experts: real estate column Wednesday, September 07, 2005

Ever Heard of Agency Disclosure?

No? Hmmmm. Suspicions confirmed.

By Marty Douglas

As published in REM - independent news and opinion for Canada's real estate industry.

Hey folks, we got trouble, right here in River City.

That's right we got trouble, not just in River City,

And it starts with C

And it rhymes with 'mange'

And it stands for 'Change'

With apologies all over the place to the score and lyric writers and the singers and to you who don't even recognize the song from that great Broadway musical, The Music Man.

But I didn't know how to start this piece and I couldn't find a website that would lead me to the proper lyrics - so, I just kind of made them up. Sort of like a lot of Realtors wing their listing presentation or their agency disclosure.


Their agency disclosure. Never heard of it?

Hmmmm. Suspicions confirmed.

Well, one problem with change is, them that needs it the most, don't listen in the early days of change. We train our members like any good speaker trains an audience. Very simply, you tell them what you're going to tell them.

Then you tell them.

Then you tell them what you told them.

But for the very stubborn listeners - unlike readers of this column who are on the leading edge of any steep learning curve - for the very stubborn, they sort of tune in to last syllables and go, "What? Are you crazy? When did this happen? Nobody asked my opinion!"

For example: In British Columbia, now a back eddy of educational progress, we have a new Real Estate Services Act. Been on the drawing boards though about seven premiers, so it's not like a new thing or premature. In the new RESA, we licensees must disclose to the buyer, among other things, the amount of commission we will earn. One of my email regulars faxed me this comment.

"WHY? Is this some sort of April Fool's joke, or what? Or is it some sort of Socialistic - Fascism being revisited here? Is this not an invasion of a Realtor's privacy and his/her/its right? How far can idiotic bureaucracy go, and get away with before someone has to scream that 'Enough is enough!' already!"

Apart from being very curious about what an oxymoronic socialistic fascist might actually think about - probably have the state fund executions rather than the victim - I had to wonder where the writer had been for the past several years when the bureaucracy, directed largely by the industry, asked for input and received commentary on the proposed legislation. I also had to wonder about this person's current compliance level with agency. One of the pillars of agency, after all, is an accounting to one's principal for the money. And that's the common law, not the bureaucrats'.

This person will definitely have a near-death experience when they learn one of the other disclosures necessary is for any remuneration earned indirectly from the transaction. In other words, the reward points from the mortgage broker or the referral from the Realtor in Alberta where we sent the client after the deal in B.C. had closed.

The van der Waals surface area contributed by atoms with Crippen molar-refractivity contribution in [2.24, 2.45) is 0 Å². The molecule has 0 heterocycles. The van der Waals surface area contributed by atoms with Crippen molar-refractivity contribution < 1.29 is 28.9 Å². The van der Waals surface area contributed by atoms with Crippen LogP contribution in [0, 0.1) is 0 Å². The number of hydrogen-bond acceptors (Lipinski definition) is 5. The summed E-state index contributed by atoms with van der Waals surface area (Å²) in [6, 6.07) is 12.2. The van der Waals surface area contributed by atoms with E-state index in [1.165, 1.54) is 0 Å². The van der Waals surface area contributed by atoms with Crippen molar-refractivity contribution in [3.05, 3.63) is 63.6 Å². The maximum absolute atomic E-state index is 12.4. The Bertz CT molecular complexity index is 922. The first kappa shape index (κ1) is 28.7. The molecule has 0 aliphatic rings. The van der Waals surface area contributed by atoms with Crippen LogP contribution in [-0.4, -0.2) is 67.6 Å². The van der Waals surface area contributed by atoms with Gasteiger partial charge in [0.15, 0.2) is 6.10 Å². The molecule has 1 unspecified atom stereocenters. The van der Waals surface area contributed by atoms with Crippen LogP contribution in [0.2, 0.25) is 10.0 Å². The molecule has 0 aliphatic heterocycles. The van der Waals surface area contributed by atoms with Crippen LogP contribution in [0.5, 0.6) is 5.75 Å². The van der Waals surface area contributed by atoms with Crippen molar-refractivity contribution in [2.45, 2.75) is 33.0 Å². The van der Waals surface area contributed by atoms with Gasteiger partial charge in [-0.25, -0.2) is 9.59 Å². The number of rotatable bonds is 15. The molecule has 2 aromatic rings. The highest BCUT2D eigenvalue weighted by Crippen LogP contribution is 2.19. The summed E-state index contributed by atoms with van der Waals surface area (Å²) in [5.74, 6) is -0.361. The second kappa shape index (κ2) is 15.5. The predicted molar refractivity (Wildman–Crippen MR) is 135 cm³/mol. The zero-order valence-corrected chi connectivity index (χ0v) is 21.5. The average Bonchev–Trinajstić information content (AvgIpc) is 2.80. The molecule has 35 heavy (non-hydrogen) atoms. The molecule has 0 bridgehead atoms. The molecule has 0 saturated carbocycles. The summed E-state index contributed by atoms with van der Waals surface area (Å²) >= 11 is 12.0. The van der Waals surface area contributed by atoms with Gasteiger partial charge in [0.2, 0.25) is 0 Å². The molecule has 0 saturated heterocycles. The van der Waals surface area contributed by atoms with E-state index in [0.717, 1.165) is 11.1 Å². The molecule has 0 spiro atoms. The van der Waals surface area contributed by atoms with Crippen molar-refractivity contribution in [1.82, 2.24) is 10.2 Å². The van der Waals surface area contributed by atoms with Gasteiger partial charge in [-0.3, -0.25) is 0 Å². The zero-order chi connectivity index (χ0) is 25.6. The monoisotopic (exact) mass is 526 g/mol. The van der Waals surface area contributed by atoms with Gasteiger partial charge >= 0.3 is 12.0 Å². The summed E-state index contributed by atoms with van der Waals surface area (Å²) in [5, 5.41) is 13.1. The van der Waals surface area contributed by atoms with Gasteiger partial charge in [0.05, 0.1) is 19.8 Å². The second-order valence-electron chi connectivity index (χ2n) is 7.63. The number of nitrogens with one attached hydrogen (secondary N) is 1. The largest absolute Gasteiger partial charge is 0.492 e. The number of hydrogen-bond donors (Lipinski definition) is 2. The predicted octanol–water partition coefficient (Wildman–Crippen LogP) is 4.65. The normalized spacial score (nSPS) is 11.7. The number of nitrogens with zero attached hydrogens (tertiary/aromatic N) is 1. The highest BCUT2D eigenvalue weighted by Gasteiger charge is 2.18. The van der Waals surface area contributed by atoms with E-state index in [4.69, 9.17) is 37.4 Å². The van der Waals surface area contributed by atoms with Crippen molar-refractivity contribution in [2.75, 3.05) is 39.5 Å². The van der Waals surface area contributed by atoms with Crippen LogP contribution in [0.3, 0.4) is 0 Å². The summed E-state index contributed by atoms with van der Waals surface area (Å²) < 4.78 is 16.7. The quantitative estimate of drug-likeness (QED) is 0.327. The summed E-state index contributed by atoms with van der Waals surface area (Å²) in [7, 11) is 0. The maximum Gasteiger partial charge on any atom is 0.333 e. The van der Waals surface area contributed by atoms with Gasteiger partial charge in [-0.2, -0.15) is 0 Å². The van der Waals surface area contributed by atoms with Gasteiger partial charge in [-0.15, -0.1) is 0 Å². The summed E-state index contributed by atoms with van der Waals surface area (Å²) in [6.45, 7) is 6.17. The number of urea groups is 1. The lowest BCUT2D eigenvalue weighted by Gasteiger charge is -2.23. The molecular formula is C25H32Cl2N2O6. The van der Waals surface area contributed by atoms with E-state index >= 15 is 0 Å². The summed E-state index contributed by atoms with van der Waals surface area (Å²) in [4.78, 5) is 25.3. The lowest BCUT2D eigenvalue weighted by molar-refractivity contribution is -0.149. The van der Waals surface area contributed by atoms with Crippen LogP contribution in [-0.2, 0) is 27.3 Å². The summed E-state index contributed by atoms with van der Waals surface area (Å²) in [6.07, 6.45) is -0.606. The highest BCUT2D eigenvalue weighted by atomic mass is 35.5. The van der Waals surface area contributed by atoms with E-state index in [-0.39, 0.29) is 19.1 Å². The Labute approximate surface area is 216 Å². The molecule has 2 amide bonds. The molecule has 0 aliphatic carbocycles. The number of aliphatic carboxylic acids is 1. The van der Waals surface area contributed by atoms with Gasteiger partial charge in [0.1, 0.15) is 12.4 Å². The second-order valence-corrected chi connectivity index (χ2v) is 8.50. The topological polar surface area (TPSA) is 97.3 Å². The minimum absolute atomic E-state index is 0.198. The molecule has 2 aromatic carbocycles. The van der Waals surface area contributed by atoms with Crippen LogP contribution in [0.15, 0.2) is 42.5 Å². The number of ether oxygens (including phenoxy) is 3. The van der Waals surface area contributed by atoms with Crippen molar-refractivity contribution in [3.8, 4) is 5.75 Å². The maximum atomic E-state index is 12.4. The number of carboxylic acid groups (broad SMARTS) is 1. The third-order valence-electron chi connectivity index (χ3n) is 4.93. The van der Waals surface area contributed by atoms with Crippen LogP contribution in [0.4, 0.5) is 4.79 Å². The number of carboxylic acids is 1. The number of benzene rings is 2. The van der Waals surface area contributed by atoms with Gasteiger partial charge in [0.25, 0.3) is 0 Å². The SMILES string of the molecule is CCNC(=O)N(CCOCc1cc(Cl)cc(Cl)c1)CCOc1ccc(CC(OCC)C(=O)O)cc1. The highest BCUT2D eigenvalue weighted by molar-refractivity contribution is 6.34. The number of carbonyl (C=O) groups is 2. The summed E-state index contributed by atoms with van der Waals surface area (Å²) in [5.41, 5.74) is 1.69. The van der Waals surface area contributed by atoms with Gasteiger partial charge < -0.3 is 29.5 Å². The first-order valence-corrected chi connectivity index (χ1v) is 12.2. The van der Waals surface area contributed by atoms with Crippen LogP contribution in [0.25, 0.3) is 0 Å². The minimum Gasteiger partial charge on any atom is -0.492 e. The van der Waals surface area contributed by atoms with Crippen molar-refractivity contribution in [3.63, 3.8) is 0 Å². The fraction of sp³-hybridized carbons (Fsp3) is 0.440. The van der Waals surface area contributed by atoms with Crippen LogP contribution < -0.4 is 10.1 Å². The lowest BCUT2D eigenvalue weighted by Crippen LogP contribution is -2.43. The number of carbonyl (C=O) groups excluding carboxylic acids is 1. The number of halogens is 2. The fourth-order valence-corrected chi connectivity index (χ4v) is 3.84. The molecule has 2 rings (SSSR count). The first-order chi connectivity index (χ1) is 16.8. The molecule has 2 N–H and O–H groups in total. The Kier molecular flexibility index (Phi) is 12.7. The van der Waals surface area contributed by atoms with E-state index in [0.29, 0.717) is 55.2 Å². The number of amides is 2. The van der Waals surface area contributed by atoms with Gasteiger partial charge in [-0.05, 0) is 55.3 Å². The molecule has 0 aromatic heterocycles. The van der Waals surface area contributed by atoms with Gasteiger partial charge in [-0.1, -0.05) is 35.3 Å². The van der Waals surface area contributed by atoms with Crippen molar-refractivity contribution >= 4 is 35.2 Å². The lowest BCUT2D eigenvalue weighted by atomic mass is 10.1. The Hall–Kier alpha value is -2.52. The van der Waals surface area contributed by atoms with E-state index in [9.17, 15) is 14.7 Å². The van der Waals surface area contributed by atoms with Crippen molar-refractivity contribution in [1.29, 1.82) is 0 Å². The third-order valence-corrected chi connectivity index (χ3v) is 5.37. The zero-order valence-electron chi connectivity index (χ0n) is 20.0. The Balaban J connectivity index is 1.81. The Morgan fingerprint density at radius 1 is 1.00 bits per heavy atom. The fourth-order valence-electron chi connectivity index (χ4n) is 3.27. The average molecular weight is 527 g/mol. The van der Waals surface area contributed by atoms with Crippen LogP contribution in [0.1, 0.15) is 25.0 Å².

Yes, disclosed. In writing.

And when they discover in the province of Alberta - where they have very little patience with bureaucrats, especially from the National Gun Registry or the Liberal Party - Alberta Realtors have not only been disclosing referrals in writing for years, they have been obtaining the consent of the party being referred.

Having Alberta show us the way is sort of like Dean Martin giving the keynote address at the temperance league's annual dinner. Surprising but still quality entertainment. No disrespect.

To Dean.

On the other hand, maybe there is something in the B.C. water. According to CanWest News Services in Kamloops, B.C., volunteers who drive a toy train in the local zoo came under the scrutiny of the B.C. Safety Authority. From now on, the volunteers will be held to the same standards as real train operators, have to pay to take an exam, and conform to 30 pages of rules.

They used to operate with 12.

Rules, not pages.

The Wet Coast.

It's not for everyone.

Marty Douglas is the sales manager for Coast Realty Group (Comox Valley) Ltd., one of nine Coast Realty Group offices on Vancouver Island. He is a past chair of the Real Estate Errors and Omissions Corporation of B.C., the Real Estate Council of B.C., the B.C. Real Estate Association and the Vancouver Island Real Estate Board. 1 800 715 3999; fax 250 897 3933. Email

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Recent Articles by this columnist:

Surviving in a slower market
Wednesday, December 19, 2012

The downside of teams
Saturday, October 02, 2010

Thank you, FINTRAC
Wednesday, November 19, 2008

A Snapshot of Alberta
Thursday, January 03, 2008

No song and dance for weighty housing issues
Monday, October 29, 2007

All articles by Marty Douglas

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